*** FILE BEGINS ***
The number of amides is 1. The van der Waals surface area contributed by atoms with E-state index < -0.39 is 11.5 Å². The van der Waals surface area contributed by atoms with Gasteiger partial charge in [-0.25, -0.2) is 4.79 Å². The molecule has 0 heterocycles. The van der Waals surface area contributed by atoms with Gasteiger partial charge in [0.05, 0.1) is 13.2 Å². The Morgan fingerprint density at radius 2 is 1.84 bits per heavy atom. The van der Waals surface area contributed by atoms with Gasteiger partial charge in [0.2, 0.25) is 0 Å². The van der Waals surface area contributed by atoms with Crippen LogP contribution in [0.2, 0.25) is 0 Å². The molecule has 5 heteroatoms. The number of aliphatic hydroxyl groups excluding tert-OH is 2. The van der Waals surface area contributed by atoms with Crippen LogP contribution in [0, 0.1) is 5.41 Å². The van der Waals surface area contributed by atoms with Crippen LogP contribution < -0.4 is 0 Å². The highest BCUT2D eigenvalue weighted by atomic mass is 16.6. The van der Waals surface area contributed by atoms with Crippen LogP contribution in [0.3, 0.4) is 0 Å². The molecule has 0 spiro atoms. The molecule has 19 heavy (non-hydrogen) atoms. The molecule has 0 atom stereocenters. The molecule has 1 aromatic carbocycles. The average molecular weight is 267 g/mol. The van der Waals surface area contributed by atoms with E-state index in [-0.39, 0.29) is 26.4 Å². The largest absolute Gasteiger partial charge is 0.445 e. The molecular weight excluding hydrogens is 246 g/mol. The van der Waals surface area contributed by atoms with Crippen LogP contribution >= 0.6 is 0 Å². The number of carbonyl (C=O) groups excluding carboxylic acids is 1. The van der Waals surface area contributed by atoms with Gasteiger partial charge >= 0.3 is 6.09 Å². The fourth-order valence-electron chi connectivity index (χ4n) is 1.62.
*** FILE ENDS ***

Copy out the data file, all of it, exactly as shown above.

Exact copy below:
The number of amides is 1. The van der Waals surface area contributed by atoms with E-state index < -0.39 is 11.5 Å². The van der Waals surface area contributed by atoms with Gasteiger partial charge in [-0.25, -0.2) is 4.79 Å². The molecule has 0 heterocycles. The van der Waals surface area contributed by atoms with Gasteiger partial charge in [0.05, 0.1) is 13.2 Å². The Morgan fingerprint density at radius 2 is 1.84 bits per heavy atom. The van der Waals surface area contributed by atoms with Gasteiger partial charge in [0.2, 0.25) is 0 Å². The van der Waals surface area contributed by atoms with Crippen LogP contribution in [0.2, 0.25) is 0 Å². The molecule has 5 heteroatoms. The number of aliphatic hydroxyl groups excluding tert-OH is 2. The van der Waals surface area contributed by atoms with Crippen LogP contribution in [0, 0.1) is 5.41 Å². The van der Waals surface area contributed by atoms with Crippen LogP contribution < -0.4 is 0 Å². The highest BCUT2D eigenvalue weighted by atomic mass is 16.6. The van der Waals surface area contributed by atoms with Crippen LogP contribution in [0.3, 0.4) is 0 Å². The molecule has 0 spiro atoms. The molecule has 19 heavy (non-hydrogen) atoms. The molecule has 0 atom stereocenters. The molecule has 1 aromatic carbocycles. The average molecular weight is 267 g/mol. The van der Waals surface area contributed by atoms with E-state index in [-0.39, 0.29) is 26.4 Å². The largest absolute Gasteiger partial charge is 0.445 e. The molecular weight excluding hydrogens is 246 g/mol. The van der Waals surface area contributed by atoms with Crippen LogP contribution >= 0.6 is 0 Å². The number of carbonyl (C=O) groups excluding carboxylic acids is 1. The van der Waals surface area contributed by atoms with Gasteiger partial charge >= 0.3 is 6.09 Å². The fourth-order valence-electron chi connectivity index (χ4n) is 1.62.